From my experience, many Korean Drama segmenters like myself who doesn’t understand Korean tend to have difficulty determining appropriate length for split and combine of segments… Today I want to share with everyone some advice about determining where to begin and end segments for Korean drama…
Cgwm808 shares some additional tips for cutting based on sentence enders or beginners and words you may hear:
You know, of course, that there are several “styles” or “levels of speech” in Korean so knowing the relationship of the speakers is very helpful in knowing what are sentence enders.
When I am cutting, I am looking for sentence enders – the most common are:
“polite form” – ahyo and eoyo (sound the eo like the au in aura)
“honorific form” – nida (declarative sentence) and nikka (question) (usually used to address persons of higher position or older, public speaking)
“intimate” – ah and eo (that is, the yo, is dropped from polite) (used between people who have known each other as peers a long time or within a family relationship)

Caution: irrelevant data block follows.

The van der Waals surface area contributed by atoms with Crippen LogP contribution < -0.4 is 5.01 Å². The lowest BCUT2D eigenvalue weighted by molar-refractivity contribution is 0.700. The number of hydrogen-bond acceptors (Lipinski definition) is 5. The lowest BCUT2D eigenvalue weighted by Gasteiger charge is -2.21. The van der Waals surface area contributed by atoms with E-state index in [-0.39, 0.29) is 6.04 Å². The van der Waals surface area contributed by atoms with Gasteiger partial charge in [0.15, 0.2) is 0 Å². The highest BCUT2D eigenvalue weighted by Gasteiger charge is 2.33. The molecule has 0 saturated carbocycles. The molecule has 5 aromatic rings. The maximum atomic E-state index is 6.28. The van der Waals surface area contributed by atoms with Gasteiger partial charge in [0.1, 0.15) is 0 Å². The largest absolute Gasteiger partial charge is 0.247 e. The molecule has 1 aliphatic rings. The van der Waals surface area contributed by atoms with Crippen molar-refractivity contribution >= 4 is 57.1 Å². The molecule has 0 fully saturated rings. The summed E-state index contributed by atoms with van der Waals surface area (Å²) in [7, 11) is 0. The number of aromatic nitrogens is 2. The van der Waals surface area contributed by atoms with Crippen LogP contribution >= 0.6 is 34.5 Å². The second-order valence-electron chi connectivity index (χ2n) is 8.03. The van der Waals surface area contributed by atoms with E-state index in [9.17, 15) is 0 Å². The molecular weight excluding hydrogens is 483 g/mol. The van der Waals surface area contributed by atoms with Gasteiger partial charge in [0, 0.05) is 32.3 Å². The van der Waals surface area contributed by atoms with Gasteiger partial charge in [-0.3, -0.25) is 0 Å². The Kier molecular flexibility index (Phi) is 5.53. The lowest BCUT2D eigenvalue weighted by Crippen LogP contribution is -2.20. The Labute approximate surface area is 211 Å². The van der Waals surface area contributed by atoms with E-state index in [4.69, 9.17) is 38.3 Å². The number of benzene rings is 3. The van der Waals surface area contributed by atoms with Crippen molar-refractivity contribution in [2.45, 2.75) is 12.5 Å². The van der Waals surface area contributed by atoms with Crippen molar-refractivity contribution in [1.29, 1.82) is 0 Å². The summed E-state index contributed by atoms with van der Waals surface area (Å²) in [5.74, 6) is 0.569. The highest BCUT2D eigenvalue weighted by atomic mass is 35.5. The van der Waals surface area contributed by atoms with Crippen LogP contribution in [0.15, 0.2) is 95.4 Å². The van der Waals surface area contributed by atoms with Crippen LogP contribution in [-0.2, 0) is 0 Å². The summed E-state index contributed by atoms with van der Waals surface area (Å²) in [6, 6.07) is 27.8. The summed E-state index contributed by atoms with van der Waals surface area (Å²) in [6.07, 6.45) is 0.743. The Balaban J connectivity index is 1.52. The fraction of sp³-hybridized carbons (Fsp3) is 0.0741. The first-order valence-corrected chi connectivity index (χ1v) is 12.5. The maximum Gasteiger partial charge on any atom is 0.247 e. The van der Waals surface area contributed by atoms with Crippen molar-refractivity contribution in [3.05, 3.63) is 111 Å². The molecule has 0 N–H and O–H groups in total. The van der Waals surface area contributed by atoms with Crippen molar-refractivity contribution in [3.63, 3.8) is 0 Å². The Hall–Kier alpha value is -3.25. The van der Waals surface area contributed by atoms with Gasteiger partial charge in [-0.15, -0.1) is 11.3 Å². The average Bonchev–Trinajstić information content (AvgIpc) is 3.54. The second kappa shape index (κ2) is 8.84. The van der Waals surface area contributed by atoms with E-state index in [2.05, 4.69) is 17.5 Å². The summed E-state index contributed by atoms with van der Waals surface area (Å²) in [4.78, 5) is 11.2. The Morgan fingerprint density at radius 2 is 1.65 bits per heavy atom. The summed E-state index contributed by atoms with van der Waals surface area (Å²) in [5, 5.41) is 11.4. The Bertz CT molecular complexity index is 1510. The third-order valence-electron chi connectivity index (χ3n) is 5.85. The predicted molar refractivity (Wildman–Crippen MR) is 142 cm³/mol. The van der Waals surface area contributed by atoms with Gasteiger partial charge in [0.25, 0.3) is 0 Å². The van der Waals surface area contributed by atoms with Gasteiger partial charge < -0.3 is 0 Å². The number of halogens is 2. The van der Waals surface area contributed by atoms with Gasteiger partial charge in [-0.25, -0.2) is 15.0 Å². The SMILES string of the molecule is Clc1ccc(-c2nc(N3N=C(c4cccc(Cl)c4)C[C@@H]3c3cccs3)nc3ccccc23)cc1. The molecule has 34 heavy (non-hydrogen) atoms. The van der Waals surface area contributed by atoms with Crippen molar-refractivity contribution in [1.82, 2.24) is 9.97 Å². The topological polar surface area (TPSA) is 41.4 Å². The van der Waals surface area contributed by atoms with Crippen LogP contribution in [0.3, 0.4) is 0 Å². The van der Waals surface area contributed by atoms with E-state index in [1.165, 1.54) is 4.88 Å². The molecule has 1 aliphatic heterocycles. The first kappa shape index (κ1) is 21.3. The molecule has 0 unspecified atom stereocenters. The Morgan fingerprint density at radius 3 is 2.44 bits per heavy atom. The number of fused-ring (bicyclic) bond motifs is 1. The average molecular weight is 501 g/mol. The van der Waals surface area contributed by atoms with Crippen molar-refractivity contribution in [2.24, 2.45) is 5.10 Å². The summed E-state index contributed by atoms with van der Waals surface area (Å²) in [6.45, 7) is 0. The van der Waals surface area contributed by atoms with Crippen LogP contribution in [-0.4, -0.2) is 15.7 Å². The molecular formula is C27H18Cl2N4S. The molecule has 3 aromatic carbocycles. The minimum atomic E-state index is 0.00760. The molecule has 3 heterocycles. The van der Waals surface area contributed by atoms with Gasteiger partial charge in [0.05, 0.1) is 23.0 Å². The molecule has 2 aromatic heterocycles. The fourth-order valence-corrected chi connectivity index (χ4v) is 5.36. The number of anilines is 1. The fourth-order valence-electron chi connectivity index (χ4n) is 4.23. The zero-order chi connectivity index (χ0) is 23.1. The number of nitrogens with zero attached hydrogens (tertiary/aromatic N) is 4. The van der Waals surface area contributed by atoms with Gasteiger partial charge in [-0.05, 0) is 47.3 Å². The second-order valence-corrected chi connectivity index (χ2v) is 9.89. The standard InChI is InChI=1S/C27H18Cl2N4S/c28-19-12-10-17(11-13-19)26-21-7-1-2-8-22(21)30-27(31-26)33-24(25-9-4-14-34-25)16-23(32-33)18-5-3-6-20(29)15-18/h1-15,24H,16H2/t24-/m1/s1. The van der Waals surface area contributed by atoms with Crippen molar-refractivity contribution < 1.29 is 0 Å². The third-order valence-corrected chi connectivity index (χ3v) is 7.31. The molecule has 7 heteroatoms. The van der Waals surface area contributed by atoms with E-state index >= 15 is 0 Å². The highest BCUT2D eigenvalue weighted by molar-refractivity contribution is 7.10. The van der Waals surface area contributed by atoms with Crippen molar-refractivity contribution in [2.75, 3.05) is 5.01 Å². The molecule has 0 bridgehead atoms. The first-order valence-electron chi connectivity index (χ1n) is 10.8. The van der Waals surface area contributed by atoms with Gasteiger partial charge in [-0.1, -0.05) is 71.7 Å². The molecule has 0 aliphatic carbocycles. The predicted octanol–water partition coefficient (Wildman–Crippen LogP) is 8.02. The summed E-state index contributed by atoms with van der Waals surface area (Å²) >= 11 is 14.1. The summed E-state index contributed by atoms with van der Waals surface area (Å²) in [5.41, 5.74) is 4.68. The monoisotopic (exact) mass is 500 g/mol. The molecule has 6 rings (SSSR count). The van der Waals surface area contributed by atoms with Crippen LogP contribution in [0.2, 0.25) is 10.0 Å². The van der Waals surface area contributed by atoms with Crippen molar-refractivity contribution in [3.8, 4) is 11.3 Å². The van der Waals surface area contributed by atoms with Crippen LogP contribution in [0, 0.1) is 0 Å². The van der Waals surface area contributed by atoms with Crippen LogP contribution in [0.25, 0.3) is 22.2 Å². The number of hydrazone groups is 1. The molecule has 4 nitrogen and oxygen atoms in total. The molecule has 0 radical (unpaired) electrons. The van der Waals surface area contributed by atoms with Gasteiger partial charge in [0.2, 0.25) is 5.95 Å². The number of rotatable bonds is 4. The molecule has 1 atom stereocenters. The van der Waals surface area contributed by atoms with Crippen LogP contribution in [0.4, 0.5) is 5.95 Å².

common declarative sentence enders – -noonde; -jana (sometimes subbed as "you know’), -godeun (because)
person’s name (someone is being addressed), gurigo (Also, And), gonikka (So), guraedo (then), guraeso (so then), gureona (But, however), gureondae (Well, Anyway), goonde (by the way)
Clause ender or beginner:
hajiman (but, although, however), -myon (if, when), -eoseo / -aseo (because, after).
List enumerator -hago (and) – if the person seems to be listing stuff listen for the hago to break up the list.
Pauses between Sentences
Sometimes, it’s quite difficult to determine whether we should split a segment based on breaks between sentences or ignore the break and cut the segment as a longer segment. Cgwm808 suggests that it’s acceptable to combine shorter segments that have approximately 1.0 to 1.5 seconds of silence between the words said by the same speaker. Beyond that, you may need to depend on your best judgment. There are often instances despite there are a number of pauses for which other segmenters would split the segments, experienced segmenters would combine them. These experienced segmenters could do so mainly from listening to the rise and fall of the voices to determine beginning and end of sentences. According to Mihaelagh, the honorifics mentioned above helps to spot the end of sentences. If the dialogue is not too verbose, we don’t have to split the sentence, we can wait until we hear suffices like “yo”, “mida”, “nikka” before we end the segment. That should ensure sufficient length and accuracy of the segment.